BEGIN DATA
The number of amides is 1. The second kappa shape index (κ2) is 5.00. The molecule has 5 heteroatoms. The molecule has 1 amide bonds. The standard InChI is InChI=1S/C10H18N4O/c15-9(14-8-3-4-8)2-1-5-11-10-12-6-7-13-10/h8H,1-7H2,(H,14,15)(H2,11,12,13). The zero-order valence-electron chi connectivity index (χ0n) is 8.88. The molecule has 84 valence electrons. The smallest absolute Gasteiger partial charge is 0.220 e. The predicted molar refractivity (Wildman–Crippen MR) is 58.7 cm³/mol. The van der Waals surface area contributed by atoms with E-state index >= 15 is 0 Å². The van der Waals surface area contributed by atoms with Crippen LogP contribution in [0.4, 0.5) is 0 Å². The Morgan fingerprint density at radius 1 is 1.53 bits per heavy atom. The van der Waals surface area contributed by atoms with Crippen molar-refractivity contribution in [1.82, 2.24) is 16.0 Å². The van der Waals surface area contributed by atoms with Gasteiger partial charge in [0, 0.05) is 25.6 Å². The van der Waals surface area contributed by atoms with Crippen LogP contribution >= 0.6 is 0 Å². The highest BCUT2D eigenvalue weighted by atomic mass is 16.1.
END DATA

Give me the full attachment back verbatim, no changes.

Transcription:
The number of amides is 1. The second kappa shape index (κ2) is 5.00. The molecule has 5 heteroatoms. The molecule has 1 amide bonds. The standard InChI is InChI=1S/C10H18N4O/c15-9(14-8-3-4-8)2-1-5-11-10-12-6-7-13-10/h8H,1-7H2,(H,14,15)(H2,11,12,13). The zero-order valence-electron chi connectivity index (χ0n) is 8.88. The molecule has 84 valence electrons. The smallest absolute Gasteiger partial charge is 0.220 e. The predicted molar refractivity (Wildman–Crippen MR) is 58.7 cm³/mol. The van der Waals surface area contributed by atoms with E-state index >= 15 is 0 Å². The van der Waals surface area contributed by atoms with Crippen LogP contribution in [0.4, 0.5) is 0 Å². The Morgan fingerprint density at radius 1 is 1.53 bits per heavy atom. The van der Waals surface area contributed by atoms with Crippen molar-refractivity contribution in [1.82, 2.24) is 16.0 Å². The van der Waals surface area contributed by atoms with Gasteiger partial charge in [0, 0.05) is 25.6 Å². The van der Waals surface area contributed by atoms with Crippen LogP contribution >= 0.6 is 0 Å². The highest BCUT2D eigenvalue weighted by atomic mass is 16.1.